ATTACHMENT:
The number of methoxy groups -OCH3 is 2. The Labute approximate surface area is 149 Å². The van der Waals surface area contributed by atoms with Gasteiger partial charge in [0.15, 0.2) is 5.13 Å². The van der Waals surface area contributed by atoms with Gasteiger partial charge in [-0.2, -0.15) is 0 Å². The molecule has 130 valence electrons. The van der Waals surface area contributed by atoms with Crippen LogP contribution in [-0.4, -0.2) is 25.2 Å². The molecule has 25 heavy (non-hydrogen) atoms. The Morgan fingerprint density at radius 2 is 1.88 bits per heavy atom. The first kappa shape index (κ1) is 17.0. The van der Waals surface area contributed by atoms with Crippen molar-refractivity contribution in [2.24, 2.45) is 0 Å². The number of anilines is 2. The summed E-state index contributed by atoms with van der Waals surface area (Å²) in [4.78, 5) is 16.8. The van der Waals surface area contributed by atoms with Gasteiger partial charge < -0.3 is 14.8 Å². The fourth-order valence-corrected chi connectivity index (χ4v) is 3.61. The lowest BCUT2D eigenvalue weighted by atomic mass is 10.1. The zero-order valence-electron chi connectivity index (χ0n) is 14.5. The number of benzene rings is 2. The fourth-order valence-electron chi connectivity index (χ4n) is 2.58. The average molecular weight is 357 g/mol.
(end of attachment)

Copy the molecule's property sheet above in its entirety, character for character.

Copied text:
The number of methoxy groups -OCH3 is 2. The Labute approximate surface area is 149 Å². The van der Waals surface area contributed by atoms with Gasteiger partial charge in [0.15, 0.2) is 5.13 Å². The van der Waals surface area contributed by atoms with Gasteiger partial charge in [-0.2, -0.15) is 0 Å². The molecule has 130 valence electrons. The van der Waals surface area contributed by atoms with Crippen LogP contribution in [-0.4, -0.2) is 25.2 Å². The molecule has 25 heavy (non-hydrogen) atoms. The Morgan fingerprint density at radius 2 is 1.88 bits per heavy atom. The first kappa shape index (κ1) is 17.0. The van der Waals surface area contributed by atoms with Crippen molar-refractivity contribution in [2.24, 2.45) is 0 Å². The number of anilines is 2. The summed E-state index contributed by atoms with van der Waals surface area (Å²) in [4.78, 5) is 16.8. The van der Waals surface area contributed by atoms with Gasteiger partial charge < -0.3 is 14.8 Å². The fourth-order valence-corrected chi connectivity index (χ4v) is 3.61. The lowest BCUT2D eigenvalue weighted by atomic mass is 10.1. The zero-order valence-electron chi connectivity index (χ0n) is 14.5. The number of benzene rings is 2. The fourth-order valence-electron chi connectivity index (χ4n) is 2.58. The average molecular weight is 357 g/mol.